In a previous post wrote about an incident in Korea in which a couple of western ex-pats made a video of themselves harassing and abusing a Korean woman in a nightclub. It has since come to light that the video is most likely staged by actors, but that, in no way, changes the gist or points that I made in the original post, about the way that the incident was reported and how it seemed to deflect responsibility back onto Koreans themselves. With that in mind, at the end of the Washington Post article was this paragraph.......
It’s not clear that the woman in this video was seeking out Western men — if anything, it looks like she was minding her own business when they set upon her — but it’s difficult to imagine what it must be like for other Korean women who see the video online. First they watch the young woman being harassed by two Western men, pushing her around like a disobedient animal, then they see her scolded on Korean social media and Web discussion boards, told by Korean men that she deserved what she got. The moment when she stands up and brushes off her assailants — with no help from anyone in the bar, it’s difficult to miss — is the closest this story gets to having a hero.It is the final sentence that piques my interest;
"the woman brushed off her assailants, without help from anyone in the bar."Thinking about what I would have done - that is, questioning whether I would have "helped" - if I had witnessed this situation made me realize the depth of the divide between Asian men and women in America. I will be honest and say that I second-guessed myself about a situation which if it had involved any other demographic, I would likely have been far more certain about what I would have thought of as the "right" thing to do.
In light of previous posts that I have written, that deal with the dating choices of Asian women, specifically with regards to the degree to which some seem willing to overlook racialization or trivialize anti-Asian racism, this question of "would I have helped", requires a complicated answer. The two posts linked to above, in addition to other commentaries by Asian women seem to make it clear that some Asian women (with access to publications that can mainstream their bizarre ideas) view white racism and the struggle against it drastically differently than Asian men view it.
It has been plainly stated by some Asian women in mainstream and non-mainstream publications alike, that racism and demeaning racist behaviour are not necessarily grounds to reject romantic advances which, effectively, leaves anyone hoping to make a stand against it on shaky ground. Some Asian women seem to actually welcome anti-Asian racism as an opportunity to further territorialize the fight against it and expound on their views of Asian men as disruptors of the dating choice. For others, as in the case of the Jen An piece, the implication is that Asian women can overlook racism by adopting racist attitudes themselves and finding dating joy.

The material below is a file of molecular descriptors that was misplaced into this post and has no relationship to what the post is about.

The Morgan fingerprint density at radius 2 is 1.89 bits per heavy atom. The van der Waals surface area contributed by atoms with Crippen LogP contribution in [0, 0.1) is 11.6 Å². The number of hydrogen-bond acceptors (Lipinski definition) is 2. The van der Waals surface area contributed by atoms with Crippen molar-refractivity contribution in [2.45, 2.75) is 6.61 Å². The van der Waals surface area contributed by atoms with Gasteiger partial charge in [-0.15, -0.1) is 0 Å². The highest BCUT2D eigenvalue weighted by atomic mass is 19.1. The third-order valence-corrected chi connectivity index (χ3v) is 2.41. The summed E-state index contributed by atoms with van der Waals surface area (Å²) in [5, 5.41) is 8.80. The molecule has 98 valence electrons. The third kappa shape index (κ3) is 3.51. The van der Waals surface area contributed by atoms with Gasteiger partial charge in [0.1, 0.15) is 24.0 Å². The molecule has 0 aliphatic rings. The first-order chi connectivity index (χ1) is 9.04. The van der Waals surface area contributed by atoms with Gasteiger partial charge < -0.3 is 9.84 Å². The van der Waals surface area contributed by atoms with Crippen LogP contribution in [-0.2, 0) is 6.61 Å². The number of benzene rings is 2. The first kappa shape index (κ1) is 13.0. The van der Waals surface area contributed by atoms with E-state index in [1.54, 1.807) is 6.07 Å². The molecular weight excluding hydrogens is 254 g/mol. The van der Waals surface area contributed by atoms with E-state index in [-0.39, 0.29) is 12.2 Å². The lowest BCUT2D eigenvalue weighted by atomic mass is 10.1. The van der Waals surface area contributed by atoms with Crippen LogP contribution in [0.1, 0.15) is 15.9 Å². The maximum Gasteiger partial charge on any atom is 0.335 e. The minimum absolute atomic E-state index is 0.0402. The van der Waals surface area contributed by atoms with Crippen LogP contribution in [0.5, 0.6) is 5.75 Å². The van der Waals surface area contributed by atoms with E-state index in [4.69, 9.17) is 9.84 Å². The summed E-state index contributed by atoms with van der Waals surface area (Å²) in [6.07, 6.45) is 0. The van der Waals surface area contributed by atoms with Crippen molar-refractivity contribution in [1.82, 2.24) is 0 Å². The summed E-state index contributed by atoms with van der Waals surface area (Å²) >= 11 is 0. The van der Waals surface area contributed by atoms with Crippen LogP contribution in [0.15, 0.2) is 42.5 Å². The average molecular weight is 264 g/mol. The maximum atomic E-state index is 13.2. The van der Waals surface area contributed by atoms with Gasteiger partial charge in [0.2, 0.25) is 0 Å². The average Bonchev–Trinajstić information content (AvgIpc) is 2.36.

Here is the dilemma; for any Asian-American to "help" in a situation like the one portrayed in the video (where the Korean girl is being abused), one would have to consider this aspect of the situation. To me, this illustrates how making light of anti-Asian racism, or even racial slurs has damaged the credibility of Asian-American claims of prejudice - if Asians themselves present an ambivalent attitude to racism, and are even willing to forgive (or participate in) racism for the sake of a date or financial reward, then mainstream America cannot in all fairness be faulted for any ambivalence towards anti-Asian racism.
On a deeper level, these types of accounts and the resulting ambivalence, and casual dismissal of anti-Asian racism, that it creates, is simply another aspect of the process of feminization of the Asian-American voice. By creating this ambivalence, the masculine aspect of Asian resistance to racism is confounded and pacified - that is it becomes feminized in the worst possible way; the passive and co-dependent "I can change these men" way. So what would have been the "right" thing to do? I still don't really know because the way that some Asians themselves mainstream their ideas about racism, renders any notions of what is "right" into a far more ambivalent place than it might be reasonable. Seemingly there are some Asian women who accept a racist partner in the same way that they might accept a messy one - as little more than an annoyance.
At the end of the day, I think that we, as Asian men, are required to address this kind of racism - even when (perhaps, especially when) it might be unwelcomed as interfering in someone else's dating opportunities. The reason is that non-one - not even Asians themselves - has the right to tell us that there is "acceptable" racism. Most importantly, we are attacking this racism not on behalf of Asian women but for ourselves. Asian women are free to overlook or participate in anti-Asian racism if they want, but that doesn't mean that we have to accept it when they allow it to become a normalized, mainstream narrative.